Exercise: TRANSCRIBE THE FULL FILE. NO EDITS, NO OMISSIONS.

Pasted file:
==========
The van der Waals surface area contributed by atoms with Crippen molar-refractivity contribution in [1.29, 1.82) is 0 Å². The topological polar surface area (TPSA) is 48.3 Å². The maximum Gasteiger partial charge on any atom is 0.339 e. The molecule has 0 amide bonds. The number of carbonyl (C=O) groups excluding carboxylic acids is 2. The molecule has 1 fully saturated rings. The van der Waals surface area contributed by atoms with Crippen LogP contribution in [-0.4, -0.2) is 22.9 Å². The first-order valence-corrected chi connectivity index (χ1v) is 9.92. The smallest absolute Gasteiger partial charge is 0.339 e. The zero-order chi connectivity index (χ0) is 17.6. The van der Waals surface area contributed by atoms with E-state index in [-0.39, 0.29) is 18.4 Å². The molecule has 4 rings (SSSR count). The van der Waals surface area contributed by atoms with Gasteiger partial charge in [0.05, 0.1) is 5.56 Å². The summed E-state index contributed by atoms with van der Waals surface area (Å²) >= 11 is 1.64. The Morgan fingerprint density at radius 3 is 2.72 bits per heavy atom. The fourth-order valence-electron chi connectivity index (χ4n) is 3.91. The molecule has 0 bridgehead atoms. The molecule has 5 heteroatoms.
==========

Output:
The van der Waals surface area contributed by atoms with Crippen molar-refractivity contribution in [1.29, 1.82) is 0 Å². The topological polar surface area (TPSA) is 48.3 Å². The maximum Gasteiger partial charge on any atom is 0.339 e. The molecule has 0 amide bonds. The number of carbonyl (C=O) groups excluding carboxylic acids is 2. The molecule has 1 fully saturated rings. The van der Waals surface area contributed by atoms with Crippen LogP contribution in [-0.4, -0.2) is 22.9 Å². The first-order valence-corrected chi connectivity index (χ1v) is 9.92. The smallest absolute Gasteiger partial charge is 0.339 e. The zero-order chi connectivity index (χ0) is 17.6. The van der Waals surface area contributed by atoms with E-state index in [-0.39, 0.29) is 18.4 Å². The molecule has 4 rings (SSSR count). The van der Waals surface area contributed by atoms with Gasteiger partial charge in [0.05, 0.1) is 5.56 Å². The summed E-state index contributed by atoms with van der Waals surface area (Å²) >= 11 is 1.64. The Morgan fingerprint density at radius 3 is 2.72 bits per heavy atom. The fourth-order valence-electron chi connectivity index (χ4n) is 3.91. The molecule has 0 bridgehead atoms. The molecule has 5 heteroatoms.